We have to be vigilant against one to one bullying online but also the growing problem of trolling – contributing to the strings of negative and hateful messages added to website about anyone who is in the public eye. Evidence suggest that young people are all too willing to take part – some seeing it as cool to be cruel.


Solutions are hard to find but schools are working hard through good safety policies, training staff to look out for the signs of bullying and providing information for families. The best advice for anyone worried about this growing and important phenomena is to talk openly with their children and look out for changes in their behaviour. From the moment of giving a child a phone we should insist that it can never be completely private and parents should approach their school to raise concerns no matter how small.

10 signs your child may be the victim of cyberbullying

  1. Spending more or less time on the phone or computer
  2. Opting to delete accounts
  3. Asking how to block others
  4. Sudden surges of connections
  5. Mood shifts after using social media
  6. Loss of self-esteem
  7. Change in eating and sleeping habits
  8. Suddenly not wanting to go to school or losing interest in school
  9. Secretive on the phone or computer
  10. Shutting off from family and friends

The article first appeared in Expat Life

Written by Peter Hogan Principal at Regent’s International School, Bangkok

Jenny Ham’s recent success at Singha Gold Tournament

Year 12 student Jenny Ham has just returned from a successful golf tour in Asia. She entered a number of tournaments and emerged victorious at the 2017-18 TGA Singha Junior Golf Championships held at the prestigious Dynasty Golf and Country Club. Jenny competed against and beat off stiff opposition from other top junior golfers from all around Asia, and now takes one step closer to her dream of becoming a professional golfer. It is always great to see Regent’s students performing and excelling in sporting pursuits outside of school, and a great advert for the calibre of students we have here at Regent’s International School. Congratulations and well done to Jenny!

Student received offer at Central Saint Martins in London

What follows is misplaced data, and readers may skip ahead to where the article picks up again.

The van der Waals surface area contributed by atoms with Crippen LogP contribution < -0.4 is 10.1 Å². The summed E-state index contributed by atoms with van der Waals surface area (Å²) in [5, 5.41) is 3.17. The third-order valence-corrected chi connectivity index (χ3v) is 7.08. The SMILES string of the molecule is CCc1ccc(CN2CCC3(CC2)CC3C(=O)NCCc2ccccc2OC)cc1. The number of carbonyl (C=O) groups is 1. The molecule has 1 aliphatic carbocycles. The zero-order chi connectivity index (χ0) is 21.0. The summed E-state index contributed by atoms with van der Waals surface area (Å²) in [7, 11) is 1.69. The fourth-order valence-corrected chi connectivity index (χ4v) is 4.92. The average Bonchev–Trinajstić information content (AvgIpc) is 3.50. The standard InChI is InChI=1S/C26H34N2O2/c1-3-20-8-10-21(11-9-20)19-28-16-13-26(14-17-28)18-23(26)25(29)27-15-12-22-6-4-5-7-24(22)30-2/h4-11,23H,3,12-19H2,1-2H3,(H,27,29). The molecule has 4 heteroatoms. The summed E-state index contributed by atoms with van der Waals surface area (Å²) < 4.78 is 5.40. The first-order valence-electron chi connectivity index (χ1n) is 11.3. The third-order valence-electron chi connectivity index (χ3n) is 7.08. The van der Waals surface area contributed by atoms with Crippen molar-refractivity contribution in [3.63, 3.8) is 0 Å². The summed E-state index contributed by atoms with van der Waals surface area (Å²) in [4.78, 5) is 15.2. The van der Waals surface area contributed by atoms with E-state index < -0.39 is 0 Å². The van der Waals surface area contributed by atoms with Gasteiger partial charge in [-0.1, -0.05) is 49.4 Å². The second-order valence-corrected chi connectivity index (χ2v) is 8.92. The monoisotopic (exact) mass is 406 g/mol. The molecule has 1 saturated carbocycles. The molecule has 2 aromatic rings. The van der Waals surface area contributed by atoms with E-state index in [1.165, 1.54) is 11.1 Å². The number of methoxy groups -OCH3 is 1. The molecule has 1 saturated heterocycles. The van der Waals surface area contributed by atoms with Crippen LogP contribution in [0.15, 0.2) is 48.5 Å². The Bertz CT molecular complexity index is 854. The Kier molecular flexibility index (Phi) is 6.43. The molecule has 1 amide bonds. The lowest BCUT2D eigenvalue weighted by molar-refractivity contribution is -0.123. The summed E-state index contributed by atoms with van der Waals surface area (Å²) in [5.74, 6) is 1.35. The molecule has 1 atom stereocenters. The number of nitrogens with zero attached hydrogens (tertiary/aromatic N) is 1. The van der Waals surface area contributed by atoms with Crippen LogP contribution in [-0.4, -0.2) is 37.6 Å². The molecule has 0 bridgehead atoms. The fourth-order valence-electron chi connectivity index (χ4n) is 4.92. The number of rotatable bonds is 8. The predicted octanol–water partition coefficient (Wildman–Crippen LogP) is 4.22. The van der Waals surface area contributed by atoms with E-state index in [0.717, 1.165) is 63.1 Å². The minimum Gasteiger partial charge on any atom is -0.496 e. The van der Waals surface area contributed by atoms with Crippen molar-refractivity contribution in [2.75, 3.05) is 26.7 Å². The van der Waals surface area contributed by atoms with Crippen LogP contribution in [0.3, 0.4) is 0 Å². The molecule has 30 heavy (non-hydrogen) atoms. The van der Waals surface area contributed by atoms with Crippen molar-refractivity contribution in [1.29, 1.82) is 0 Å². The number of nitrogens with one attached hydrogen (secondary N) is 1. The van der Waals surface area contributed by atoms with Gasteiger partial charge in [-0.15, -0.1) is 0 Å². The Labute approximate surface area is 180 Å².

Ms. Suksakaow Mahuttanatan (May), a student at Regent’s International School Bangkok, has received an offer to study at Central Saint Martins, University of the Arts, in London, UK.

Central Saint Martins has a world-class reputation, producing famous practitioners in the fields of fashion, fine art, graphic design and architecture. Notable alumni include Stella McCartney, Alexander McQueen, Terrance Conran, Bruce Oldfiled and John Galliano.

May’s time at Regent’s helped her to learn the fundamental skills of art and design. Art teacher, Felicity Harris, said: “May is a very determined young lady, with perseverance and tenacity. She enjoyed using paint and loved creating her own compositions, experimenting with juxtaposing colours and textures.”

May was also privileged to be amongst the artists involved in the creation of the Royal Crematorium.

In the course of her education at Regent’s, May has developed her English skills to a very high standard, opening up to her world of international education. Regent’s is very proud to nurture and develop the talent of a young artist with the potential to achieve at the very highest level.

Business trip to “The Stock Exchange of Thailand”

The Year 10 Business & Economics students attended ‘The Stock Exchange of Thailand’ (SET) this week. The visit included a number of activities including; a video presentation of the life of savings, bonds and stock games and retirement fund needs. All the students enjoyed the interactive nature of the day and gain a great insight into the world of financial markets.

MUN conference

On Sunday 26th November, 13 Regent’s took part in an MUN conference at St.Andrews School.

The delegates debated and resolved a number of important global issues, ranging from nuclear disarmament to secularisation in the Middle East. Despite it many of the student’s first experience of MUN, they all participated well within their respective committees. At the end of the conference, Jung Seok, Lea, Rena, Tyler and Robert were all presented with awards for their contribution. The students left the conference feeling inspired and even more confident about their next MUN trip to Singapore.

Bangkok Essay Competition Ceremony

Year 13 students attended ‘The Bangkok Economics Essay Ceremony’ at the Crown Property Bureau. Their attendance was most welcome as they produced excellent evaluation essays on ‘sustainability‘. Our entries were awarded with a rating of ‘highly commended’ and also shortlisted. A great day was had by all with the sharing of knowledge throughout the event.